Table 1

Portion sizes of school meals consumed by the school children by age and schools

 

Age groups

Variables

2 – 5 years (N = 231)

6 – 9 years (N = 239)

10 – 14 years (N = 204)

15 – 18 years (N = 26)

Eke Central Primary School (N = 324)

N = 106

N = 86

N = 130

N = 2

Pap + richoco (g)

175a ± 1.22

195b ± 0.99

220c ± 0.88

220c ± 0.46

Okpa (g)

170a ± 2.46

190b ± 1.99

220c ± 1.06

220c ± 0.96

 Bread (g)

65a ± 0.79

85c ± 0.71

80b ± 0.86

80b ± 0.61

 Egg (g)

70a ± 1.73

70a ± 1.43

80b ± 0.20

80b ± 0.18

 Milk (ml)

190a ± 0.57

220b ± 0.51

220b ± 0.49

220b ± 0.40

Moi-moi (g)

170a ± 2.36

210b ± 2.08

220c ± 1.96

230d ± 1.89

 Yoghurt (ml)

180a ± 0.91

190b ± 0.89

210c ± 1.85

220d ± 1.81

cRice & beans jollof+vegetables (g)

240a ± 0.33

280b ± 0.33

350d ± 1.29

340c ± 0.22

Oma-Eke CPS (N = 170)

N = 41

N = 78

N = 50

N = 1

Pap + richoco (g)

170a ± 2.12

200b ± 0.99

220d ± 1.07

210c ± 0.98

Okpa (g)

170a ± 0.32

220b ± 0.33

220b ± 0.42

220b ± 0.30

 Bread (g)

70a ± 3.31

75ab ± 2.98

80b ± 2.07

80b ± 1.99

 Egg (g)

70a ± 4.38

70a ± 4.02

75ab ± 3.99

85b ± 3.09.

 Milk (ml)

180a ± 1.88

205b ± 1.02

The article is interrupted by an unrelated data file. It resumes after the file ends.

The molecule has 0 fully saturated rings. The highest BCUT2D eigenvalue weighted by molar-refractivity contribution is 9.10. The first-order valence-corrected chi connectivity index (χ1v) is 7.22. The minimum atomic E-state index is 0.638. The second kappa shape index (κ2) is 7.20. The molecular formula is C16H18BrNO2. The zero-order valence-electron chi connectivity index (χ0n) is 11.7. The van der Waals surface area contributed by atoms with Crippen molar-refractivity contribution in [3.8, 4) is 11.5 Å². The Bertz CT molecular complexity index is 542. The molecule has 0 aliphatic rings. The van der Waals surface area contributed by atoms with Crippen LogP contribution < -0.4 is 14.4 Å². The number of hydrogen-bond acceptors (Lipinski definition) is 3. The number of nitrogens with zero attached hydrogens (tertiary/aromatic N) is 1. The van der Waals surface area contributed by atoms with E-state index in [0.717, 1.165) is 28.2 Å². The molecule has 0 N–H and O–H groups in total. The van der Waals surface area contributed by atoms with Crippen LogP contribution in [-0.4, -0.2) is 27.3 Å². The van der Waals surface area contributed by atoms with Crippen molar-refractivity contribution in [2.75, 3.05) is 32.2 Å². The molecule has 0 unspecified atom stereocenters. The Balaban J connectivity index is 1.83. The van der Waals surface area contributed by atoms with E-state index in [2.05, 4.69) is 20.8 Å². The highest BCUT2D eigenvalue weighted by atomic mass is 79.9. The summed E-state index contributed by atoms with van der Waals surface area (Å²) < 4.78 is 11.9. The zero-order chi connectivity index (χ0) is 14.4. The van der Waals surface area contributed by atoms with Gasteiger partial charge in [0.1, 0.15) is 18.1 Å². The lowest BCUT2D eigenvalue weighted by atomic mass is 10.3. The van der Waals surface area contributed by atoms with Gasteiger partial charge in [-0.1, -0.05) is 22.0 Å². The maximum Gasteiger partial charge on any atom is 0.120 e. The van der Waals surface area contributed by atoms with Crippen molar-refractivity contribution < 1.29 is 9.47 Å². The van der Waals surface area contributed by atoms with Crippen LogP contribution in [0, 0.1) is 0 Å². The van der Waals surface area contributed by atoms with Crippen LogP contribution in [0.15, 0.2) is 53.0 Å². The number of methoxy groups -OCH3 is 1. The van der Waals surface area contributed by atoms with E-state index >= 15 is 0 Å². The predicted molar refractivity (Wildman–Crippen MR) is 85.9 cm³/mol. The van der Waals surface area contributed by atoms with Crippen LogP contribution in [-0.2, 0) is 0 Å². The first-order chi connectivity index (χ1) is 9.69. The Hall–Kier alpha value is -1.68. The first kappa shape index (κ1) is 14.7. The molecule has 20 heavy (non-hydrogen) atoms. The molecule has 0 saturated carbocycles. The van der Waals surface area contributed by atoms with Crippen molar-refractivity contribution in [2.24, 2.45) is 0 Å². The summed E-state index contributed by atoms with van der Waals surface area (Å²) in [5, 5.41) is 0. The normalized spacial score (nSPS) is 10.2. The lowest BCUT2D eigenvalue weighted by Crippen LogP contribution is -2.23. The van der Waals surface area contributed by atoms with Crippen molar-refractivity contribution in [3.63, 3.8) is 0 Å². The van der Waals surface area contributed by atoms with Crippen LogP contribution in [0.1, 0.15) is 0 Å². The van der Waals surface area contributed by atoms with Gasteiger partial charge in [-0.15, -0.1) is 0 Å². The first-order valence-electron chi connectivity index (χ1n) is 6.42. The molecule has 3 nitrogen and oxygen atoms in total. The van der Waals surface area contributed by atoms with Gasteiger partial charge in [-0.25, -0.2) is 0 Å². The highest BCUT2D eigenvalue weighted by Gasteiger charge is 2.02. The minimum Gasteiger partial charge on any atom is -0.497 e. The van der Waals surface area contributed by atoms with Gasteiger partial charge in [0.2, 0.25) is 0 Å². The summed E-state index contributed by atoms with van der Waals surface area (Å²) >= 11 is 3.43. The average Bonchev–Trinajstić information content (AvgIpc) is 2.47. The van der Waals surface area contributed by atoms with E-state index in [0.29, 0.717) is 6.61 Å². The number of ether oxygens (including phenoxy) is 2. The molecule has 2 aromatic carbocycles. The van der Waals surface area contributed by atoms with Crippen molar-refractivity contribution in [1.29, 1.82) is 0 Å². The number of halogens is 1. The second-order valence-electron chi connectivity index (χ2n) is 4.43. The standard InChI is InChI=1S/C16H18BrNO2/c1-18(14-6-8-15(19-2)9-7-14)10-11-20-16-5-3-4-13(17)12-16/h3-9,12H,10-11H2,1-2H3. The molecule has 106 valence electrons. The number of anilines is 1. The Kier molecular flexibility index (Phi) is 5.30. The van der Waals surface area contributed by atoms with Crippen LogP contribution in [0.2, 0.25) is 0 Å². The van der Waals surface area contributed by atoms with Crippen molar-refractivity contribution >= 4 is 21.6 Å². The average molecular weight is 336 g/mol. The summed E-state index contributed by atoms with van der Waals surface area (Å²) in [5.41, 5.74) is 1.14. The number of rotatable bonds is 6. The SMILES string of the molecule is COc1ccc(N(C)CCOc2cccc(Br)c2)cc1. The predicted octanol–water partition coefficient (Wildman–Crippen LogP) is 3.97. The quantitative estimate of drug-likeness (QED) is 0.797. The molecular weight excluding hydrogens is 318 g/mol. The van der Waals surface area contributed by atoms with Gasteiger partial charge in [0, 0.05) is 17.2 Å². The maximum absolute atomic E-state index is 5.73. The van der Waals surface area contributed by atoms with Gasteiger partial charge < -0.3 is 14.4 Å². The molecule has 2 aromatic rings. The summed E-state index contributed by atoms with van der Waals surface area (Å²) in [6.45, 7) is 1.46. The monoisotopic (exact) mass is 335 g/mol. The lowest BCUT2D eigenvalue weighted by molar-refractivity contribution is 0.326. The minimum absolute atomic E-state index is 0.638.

210bc ± 0.99

215c ± 0.90

Moi-moi (g)

170b ± 2.68

192b ± 2.01

215c ± 1.97

210c ± 1.08

 Yoghurt (ml)

180a ± 2.90

180a ± 2.86

190b ± 1.82

190b ± 1.77

cRice & beans jollof+vegetables (g)

210a ± 2.99

282b ± 2.12

340c ± 2.01

348c ± 1.99

Abatete C/SA PS (N = 206)

N = 84

N = 75

N = 24

N = 23

Pap + richoco (g)

170a ± 1.72

200b ± 0.87

220c ± 0.07

220c ± 0.04

Okpa (g)

180a ± 0.78

220b ± 0.88

220b ± 0.81

220b ± 0.01

 Bread (g)

70a ± 1.88

70a ± 0.79

80b ± 0.11

80b ± 0.16

 Egg (g)

70a ± 1.43

70a ± 1.43

70a ± 1.43

70a ± 1.43

 Milk (ml)

180a ± 0.57

210b ± 0.88

220c ± 0.88

240d ± 0.02

Moi-moi (g)

170a ± 2.36

200b ± 0.92

220c ± 0.51

220c ± 0.19

 Soya bean milk (ml)

180a ± 0.91

210b ± 0.92

210b ± 0.42

240c ± 0.18

cRice & beans jollof+vegetables (g)

260a ± 0.06

340b ± 0.45

420c ± 0.24

440d ± 0.11

Abatete C/SA PS Abatete Central/Salvation Army Primary School, Oma-Eke CPS Oma-Eke Community Primary School, Richoco Cocoa powder from Cadbury, Okpa Steamed Bambara groundnut pudding, Moi-moi Steamed cowpea pudding, Pap Maize paste prepared in hot water

cThis was consumed with a finger of banana

Values with different superscripts in the same row are significantly (P < 0.05) different

Values are means ± standard deviations